• how is wealth stored/displayed/spent
    • what do people buy/exchange
    • how and where are goods distributed and/or sold
    • how are sellers compensated
    • services
      • what services are exchanged
      • how is compensation made for these services
    • who works on different projects
      • do people work together
      • do different ages/sexes work together
      • what kinds of work are only done by men/women
      • do people give labour as a form of payment
      • do people expect to be paid for mental or physical labour
    • time
      • how is time divided between men and women
      • what is the daily or yearly pattern of work and leisure for men/women/children
  • Resources
    • what financial help for development may come from outside or within the area
    • what other help might be available
    • are there resources available from any cultural or development associations organised by members of the language group either inside or outside the area


"The drive to survive or even to provide for a standard of living that is acceptable to the community is very strong and often takes precedence over other motivating forces... Where peopl eare genuinely hurting because of economic factors, this may be an area that needs to be taken care of before other aspects of [a development] program will appear relevant to them."<ref>ibid. p45</ref>

"In one West African project, two teachers had to be appointed to each class because no one expected to work alone on a project."<ref>ibid. p47</ref>

some of the areas where economics may affect [a development] program:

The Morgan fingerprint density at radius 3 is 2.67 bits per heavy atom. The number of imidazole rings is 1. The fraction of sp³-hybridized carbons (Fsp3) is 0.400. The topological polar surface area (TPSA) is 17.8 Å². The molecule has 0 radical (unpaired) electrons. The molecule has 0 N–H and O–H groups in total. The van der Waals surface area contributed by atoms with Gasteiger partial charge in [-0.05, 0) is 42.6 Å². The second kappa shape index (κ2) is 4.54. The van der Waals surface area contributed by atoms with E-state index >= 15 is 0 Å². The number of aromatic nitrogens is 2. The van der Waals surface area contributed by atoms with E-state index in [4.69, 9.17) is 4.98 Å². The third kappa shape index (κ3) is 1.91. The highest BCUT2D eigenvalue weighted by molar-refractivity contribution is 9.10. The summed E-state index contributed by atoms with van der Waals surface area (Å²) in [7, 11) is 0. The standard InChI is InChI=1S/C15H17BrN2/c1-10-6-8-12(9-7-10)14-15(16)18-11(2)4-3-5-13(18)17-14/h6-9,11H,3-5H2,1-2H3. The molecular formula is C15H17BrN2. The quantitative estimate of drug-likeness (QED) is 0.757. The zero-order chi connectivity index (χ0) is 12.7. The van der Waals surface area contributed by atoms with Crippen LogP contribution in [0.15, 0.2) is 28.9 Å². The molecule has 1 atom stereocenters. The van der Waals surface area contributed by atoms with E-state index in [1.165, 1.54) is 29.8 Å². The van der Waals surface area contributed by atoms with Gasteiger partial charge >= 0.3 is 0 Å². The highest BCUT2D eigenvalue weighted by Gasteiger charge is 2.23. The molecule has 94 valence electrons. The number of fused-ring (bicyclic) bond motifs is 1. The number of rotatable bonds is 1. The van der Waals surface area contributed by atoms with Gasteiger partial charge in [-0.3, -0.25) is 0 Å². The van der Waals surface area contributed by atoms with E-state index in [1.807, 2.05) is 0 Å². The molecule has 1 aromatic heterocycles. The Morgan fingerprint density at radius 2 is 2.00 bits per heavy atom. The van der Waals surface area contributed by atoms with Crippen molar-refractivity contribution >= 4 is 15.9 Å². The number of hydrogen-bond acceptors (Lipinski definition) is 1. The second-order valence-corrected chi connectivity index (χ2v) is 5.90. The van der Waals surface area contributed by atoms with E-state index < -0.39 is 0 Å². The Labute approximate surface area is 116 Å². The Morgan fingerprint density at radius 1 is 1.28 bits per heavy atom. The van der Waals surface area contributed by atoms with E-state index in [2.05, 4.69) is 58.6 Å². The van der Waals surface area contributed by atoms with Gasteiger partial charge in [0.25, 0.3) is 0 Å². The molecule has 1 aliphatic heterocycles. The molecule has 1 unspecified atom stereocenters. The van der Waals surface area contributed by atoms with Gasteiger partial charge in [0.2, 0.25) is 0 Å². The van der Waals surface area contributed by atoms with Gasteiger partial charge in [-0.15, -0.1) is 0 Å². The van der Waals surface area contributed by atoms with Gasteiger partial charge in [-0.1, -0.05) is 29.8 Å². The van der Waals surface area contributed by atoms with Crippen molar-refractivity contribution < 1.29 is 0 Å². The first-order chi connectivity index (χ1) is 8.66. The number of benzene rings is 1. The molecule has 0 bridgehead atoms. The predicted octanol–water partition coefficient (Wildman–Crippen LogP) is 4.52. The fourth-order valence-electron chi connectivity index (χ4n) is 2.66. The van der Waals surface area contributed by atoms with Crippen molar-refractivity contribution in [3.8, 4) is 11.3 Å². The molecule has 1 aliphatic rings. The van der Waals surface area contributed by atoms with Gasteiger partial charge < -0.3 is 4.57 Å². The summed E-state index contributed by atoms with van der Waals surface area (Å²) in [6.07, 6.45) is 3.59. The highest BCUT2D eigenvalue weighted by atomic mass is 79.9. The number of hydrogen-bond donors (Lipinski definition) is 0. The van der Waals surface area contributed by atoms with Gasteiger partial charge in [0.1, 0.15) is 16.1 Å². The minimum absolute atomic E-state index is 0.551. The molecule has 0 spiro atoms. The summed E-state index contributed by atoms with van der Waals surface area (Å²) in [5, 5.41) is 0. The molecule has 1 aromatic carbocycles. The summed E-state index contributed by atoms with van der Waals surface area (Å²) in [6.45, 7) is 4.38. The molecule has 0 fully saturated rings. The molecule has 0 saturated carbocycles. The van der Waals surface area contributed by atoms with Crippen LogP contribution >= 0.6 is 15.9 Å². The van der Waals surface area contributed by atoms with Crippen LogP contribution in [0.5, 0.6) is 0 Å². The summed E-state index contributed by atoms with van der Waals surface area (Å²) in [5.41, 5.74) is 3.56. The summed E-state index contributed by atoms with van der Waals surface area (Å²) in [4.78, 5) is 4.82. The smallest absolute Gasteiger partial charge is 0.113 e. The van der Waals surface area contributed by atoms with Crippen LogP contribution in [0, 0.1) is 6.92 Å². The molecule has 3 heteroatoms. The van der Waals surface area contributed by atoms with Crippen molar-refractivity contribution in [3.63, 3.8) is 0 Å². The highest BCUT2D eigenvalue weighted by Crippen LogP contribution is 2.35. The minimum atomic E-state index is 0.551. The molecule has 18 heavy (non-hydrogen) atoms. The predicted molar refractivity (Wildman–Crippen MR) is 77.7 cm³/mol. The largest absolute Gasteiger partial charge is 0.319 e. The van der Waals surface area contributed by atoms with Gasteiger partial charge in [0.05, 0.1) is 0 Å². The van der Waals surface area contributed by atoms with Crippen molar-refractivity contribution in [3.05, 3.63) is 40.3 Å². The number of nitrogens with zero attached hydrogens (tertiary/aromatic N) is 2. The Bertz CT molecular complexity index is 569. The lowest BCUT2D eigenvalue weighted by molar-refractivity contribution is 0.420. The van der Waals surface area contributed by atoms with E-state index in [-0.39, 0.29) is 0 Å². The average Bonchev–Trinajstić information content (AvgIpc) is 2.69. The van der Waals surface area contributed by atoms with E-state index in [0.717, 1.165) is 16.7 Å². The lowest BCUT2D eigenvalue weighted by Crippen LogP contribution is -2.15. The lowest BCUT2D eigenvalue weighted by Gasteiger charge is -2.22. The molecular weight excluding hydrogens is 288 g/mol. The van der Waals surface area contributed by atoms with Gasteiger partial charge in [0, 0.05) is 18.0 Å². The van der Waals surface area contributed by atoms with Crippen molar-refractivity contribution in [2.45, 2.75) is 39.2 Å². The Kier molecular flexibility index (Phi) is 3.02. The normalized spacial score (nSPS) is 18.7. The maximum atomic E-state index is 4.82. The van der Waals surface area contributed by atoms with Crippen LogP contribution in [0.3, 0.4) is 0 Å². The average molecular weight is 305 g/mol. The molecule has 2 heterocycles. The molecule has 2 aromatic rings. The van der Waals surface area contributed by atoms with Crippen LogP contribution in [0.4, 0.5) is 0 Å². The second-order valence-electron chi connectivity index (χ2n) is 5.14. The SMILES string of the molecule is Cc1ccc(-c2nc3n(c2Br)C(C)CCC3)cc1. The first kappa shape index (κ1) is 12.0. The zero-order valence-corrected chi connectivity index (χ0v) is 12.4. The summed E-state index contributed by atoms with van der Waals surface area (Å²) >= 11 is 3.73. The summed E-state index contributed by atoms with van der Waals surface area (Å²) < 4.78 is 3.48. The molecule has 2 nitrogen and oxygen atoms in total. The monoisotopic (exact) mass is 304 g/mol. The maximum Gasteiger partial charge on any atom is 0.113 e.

• it may determine how much time and resources people are prepared to spend developing literacy/numeracy
  • it may affect a literature program because of lack of funds to buy materials
  • there may be a greater need for some to learn marketing skills and thus numeracy may be a priority over other forms of literacy
  • it will determine who contributes to sustaining a community and thus who is available for language development

5. Society and culture

This is a vital section for a number of reasons

  • it helps us to grasp relationships within the community
  • we can understand structures and authority patterns
  • it helps us judge motivation for the project
  • it helps us avoid inappropriacy in our approach to development or our methodology

A. Focus of the Culture

  1. what aspects of life form the focus of the culture, e.g., prestige, group conformity, reciprocality, individuality, etc.

B. Problems and felt needs

  1. what are the problems and felt needs as expressed by the people themselves. Participatory methods can often help to reveal these.
  2. are the people looking to outside help to help meet their needs
  3. how much initiative for meeting needs or getting help comes from within the language group
  4. are there ways in which a language program might meet the felt needs of the group
  5. do the community recognise how literacy or literature in their language might meet their needs
  6. are there any areas of their lives where people recognise that they are disadvantaged if they are not able to read or write
  7. what significant dietary, medical or other health problems exist